With respect to metadata, there may not be an alert for a new or emerging exploit, however, threat intelligence often provides ways to identify it by behavior – using a specific protocol, port, or type of network call, for example. The tagging feature provides nearly unlimited flexibility for a security analyst, who is armed with intelligence and a hunch to select explicit parameters to elevate alerts when those conditions are met.

Since Bricata records network transaction data, automated tagging can be run against both real-time and historical data. In other words, security can check previous network communications against new threat intelligence to hunt for malicious code that previously slipped by undetected.

Tagging also provides collaborative capabilities for an analyst to create their own tags, customize them, by name or color, and then drag and drop these tags over alerts they are investigating to create a common operating picture or shared view. This provides a way for analysts to annotate alerts with information they believe is important to communicate to a wider team. Any security professional with access to the central management console (CMC) can easily sort and filter alert views by selecting and clicking the tags they wish to examine.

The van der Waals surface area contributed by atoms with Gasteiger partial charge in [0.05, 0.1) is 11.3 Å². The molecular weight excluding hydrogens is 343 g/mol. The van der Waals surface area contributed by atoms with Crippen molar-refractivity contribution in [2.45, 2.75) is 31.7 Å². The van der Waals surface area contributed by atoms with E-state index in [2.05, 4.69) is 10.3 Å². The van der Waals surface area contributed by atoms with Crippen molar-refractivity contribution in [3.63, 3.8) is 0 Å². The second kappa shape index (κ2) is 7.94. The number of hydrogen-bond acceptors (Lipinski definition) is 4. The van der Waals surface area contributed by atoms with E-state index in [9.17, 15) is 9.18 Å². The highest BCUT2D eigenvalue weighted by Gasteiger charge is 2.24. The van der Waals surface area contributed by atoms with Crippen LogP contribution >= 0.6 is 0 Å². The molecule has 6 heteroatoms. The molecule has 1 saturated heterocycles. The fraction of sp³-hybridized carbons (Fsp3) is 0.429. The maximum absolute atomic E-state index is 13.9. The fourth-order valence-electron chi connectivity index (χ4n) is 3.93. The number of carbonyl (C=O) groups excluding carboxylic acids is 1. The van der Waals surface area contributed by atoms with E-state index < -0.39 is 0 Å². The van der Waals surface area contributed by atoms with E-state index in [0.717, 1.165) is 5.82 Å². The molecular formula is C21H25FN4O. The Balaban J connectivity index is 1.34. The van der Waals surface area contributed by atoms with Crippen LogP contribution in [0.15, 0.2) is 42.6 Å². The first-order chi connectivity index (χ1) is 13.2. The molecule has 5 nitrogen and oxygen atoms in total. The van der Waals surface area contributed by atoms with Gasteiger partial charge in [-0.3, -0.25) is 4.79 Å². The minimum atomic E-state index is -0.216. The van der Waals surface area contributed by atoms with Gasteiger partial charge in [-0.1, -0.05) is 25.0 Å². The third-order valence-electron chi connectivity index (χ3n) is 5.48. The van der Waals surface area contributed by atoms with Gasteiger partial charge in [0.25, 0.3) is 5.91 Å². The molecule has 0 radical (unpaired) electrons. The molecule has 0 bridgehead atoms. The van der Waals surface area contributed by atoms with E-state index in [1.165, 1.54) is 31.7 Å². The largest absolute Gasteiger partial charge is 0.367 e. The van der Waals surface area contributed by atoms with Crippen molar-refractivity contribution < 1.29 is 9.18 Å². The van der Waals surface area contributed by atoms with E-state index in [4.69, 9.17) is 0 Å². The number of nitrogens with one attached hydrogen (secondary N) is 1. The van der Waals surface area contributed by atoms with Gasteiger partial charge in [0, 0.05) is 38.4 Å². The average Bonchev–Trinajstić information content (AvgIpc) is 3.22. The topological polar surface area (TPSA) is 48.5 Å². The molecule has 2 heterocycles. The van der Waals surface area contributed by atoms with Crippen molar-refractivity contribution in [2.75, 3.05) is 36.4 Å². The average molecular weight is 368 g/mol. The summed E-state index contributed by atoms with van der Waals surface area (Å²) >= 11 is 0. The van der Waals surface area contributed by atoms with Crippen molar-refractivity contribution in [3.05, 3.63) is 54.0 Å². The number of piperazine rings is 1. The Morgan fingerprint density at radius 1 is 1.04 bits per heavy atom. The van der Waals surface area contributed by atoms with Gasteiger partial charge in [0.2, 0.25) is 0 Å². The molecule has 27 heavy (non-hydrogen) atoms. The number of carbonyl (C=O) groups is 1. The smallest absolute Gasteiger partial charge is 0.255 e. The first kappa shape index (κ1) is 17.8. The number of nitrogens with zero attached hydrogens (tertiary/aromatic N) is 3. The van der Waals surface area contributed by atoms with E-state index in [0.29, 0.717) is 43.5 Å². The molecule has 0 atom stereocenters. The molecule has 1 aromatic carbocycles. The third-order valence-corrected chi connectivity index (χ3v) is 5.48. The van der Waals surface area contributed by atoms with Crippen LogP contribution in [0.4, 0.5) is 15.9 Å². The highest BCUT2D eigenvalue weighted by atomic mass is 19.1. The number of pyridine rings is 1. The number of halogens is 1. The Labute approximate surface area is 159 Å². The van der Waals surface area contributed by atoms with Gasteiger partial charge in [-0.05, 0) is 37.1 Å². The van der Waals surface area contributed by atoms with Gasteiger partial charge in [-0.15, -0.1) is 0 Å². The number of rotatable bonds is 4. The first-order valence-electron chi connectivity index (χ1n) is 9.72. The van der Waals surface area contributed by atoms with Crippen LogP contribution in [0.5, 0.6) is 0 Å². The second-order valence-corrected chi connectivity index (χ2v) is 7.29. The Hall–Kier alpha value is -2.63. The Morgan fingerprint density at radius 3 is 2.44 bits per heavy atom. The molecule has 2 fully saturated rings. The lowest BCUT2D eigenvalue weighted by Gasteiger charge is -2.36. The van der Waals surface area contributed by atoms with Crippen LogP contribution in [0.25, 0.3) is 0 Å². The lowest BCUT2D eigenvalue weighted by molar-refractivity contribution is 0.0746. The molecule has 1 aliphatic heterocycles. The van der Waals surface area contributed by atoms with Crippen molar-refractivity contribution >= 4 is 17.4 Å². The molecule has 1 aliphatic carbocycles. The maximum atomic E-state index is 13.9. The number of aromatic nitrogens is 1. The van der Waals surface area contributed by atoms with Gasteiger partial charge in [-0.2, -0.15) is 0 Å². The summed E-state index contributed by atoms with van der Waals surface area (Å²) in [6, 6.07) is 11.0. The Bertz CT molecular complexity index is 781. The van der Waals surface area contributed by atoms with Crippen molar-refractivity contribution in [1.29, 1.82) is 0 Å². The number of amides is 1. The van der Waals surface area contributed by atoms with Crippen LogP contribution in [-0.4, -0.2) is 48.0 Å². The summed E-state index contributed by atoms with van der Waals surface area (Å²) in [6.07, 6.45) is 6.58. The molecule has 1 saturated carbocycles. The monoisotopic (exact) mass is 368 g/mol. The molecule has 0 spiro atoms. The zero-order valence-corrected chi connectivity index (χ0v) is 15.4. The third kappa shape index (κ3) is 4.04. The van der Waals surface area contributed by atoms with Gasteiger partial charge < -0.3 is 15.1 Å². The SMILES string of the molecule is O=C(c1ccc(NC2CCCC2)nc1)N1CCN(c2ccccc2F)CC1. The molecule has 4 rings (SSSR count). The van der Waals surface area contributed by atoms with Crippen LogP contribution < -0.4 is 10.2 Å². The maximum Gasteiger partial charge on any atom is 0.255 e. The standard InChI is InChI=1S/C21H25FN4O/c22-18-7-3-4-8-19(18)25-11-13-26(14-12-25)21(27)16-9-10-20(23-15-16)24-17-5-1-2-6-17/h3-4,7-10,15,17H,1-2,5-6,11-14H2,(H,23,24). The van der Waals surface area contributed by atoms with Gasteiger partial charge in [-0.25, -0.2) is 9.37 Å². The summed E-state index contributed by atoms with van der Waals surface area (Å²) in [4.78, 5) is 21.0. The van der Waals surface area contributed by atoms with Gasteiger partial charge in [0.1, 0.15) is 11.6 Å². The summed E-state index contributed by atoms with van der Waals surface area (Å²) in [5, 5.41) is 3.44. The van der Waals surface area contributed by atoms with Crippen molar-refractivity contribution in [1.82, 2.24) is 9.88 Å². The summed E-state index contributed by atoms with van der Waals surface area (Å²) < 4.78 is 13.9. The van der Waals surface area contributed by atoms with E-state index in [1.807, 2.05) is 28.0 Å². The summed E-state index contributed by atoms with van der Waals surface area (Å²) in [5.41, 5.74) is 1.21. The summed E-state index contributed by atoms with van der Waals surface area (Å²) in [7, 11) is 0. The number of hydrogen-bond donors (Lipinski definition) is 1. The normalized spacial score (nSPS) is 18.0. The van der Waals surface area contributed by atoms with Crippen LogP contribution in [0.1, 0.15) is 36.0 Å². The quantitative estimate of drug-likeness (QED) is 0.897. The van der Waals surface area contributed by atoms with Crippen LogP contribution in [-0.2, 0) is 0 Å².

This particular feature is aimed at helping security operations centers (SOC) manage the deluge of information about alerts and threats they receive every day. Research shows that the sheer volume of security alerts in large enterprises can easily overwhelm finite resources. For example, one analyst study found that 60% of financial services companies experience 100,000 or more alerts per day. The problem is not unique to financial services as several high-profile breaches over the years in retail and media were a direct result of malicious activity slipping through defenses amid the deluge of alerts.